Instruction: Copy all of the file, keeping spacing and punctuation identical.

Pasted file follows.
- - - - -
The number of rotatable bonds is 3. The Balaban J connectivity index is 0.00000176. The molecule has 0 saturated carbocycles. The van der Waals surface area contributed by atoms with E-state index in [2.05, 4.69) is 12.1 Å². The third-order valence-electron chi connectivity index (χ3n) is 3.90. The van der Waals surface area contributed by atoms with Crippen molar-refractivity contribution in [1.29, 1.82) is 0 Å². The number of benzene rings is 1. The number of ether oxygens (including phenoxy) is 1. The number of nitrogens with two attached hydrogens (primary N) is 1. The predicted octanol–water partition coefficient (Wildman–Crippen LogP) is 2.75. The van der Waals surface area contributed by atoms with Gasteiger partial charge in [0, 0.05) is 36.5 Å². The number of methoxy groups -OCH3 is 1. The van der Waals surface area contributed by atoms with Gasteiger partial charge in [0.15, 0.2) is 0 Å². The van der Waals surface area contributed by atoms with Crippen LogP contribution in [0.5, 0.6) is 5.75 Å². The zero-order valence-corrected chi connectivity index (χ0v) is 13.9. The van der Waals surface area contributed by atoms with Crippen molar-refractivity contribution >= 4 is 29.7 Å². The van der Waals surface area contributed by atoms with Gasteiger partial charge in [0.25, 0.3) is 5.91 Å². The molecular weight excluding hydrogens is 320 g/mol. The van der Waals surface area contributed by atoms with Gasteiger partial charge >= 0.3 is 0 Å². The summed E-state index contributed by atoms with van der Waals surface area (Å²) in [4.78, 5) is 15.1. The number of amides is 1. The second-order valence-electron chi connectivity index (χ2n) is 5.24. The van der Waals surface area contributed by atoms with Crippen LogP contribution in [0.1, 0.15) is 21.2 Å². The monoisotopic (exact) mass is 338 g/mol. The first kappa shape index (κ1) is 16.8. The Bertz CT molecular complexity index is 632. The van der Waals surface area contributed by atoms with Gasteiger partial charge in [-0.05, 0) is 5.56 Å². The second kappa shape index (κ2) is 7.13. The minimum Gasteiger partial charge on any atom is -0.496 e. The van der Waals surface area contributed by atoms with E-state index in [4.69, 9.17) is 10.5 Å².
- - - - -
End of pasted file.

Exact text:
The number of rotatable bonds is 3. The Balaban J connectivity index is 0.00000176. The molecule has 0 saturated carbocycles. The van der Waals surface area contributed by atoms with E-state index in [2.05, 4.69) is 12.1 Å². The third-order valence-electron chi connectivity index (χ3n) is 3.90. The van der Waals surface area contributed by atoms with Crippen molar-refractivity contribution in [1.29, 1.82) is 0 Å². The number of benzene rings is 1. The number of ether oxygens (including phenoxy) is 1. The number of nitrogens with two attached hydrogens (primary N) is 1. The predicted octanol–water partition coefficient (Wildman–Crippen LogP) is 2.75. The van der Waals surface area contributed by atoms with Gasteiger partial charge in [0, 0.05) is 36.5 Å². The number of methoxy groups -OCH3 is 1. The van der Waals surface area contributed by atoms with Gasteiger partial charge in [0.15, 0.2) is 0 Å². The van der Waals surface area contributed by atoms with Crippen LogP contribution in [0.5, 0.6) is 5.75 Å². The zero-order valence-corrected chi connectivity index (χ0v) is 13.9. The van der Waals surface area contributed by atoms with Crippen molar-refractivity contribution >= 4 is 29.7 Å². The van der Waals surface area contributed by atoms with Gasteiger partial charge in [0.25, 0.3) is 5.91 Å². The molecular weight excluding hydrogens is 320 g/mol. The van der Waals surface area contributed by atoms with Gasteiger partial charge >= 0.3 is 0 Å². The summed E-state index contributed by atoms with van der Waals surface area (Å²) in [4.78, 5) is 15.1. The number of amides is 1. The second-order valence-electron chi connectivity index (χ2n) is 5.24. The van der Waals surface area contributed by atoms with Crippen LogP contribution in [0.1, 0.15) is 21.2 Å². The monoisotopic (exact) mass is 338 g/mol. The first kappa shape index (κ1) is 16.8. The Bertz CT molecular complexity index is 632. The van der Waals surface area contributed by atoms with Gasteiger partial charge in [-0.05, 0) is 5.56 Å². The second kappa shape index (κ2) is 7.13. The minimum Gasteiger partial charge on any atom is -0.496 e. The van der Waals surface area contributed by atoms with E-state index in [4.69, 9.17) is 10.5 Å².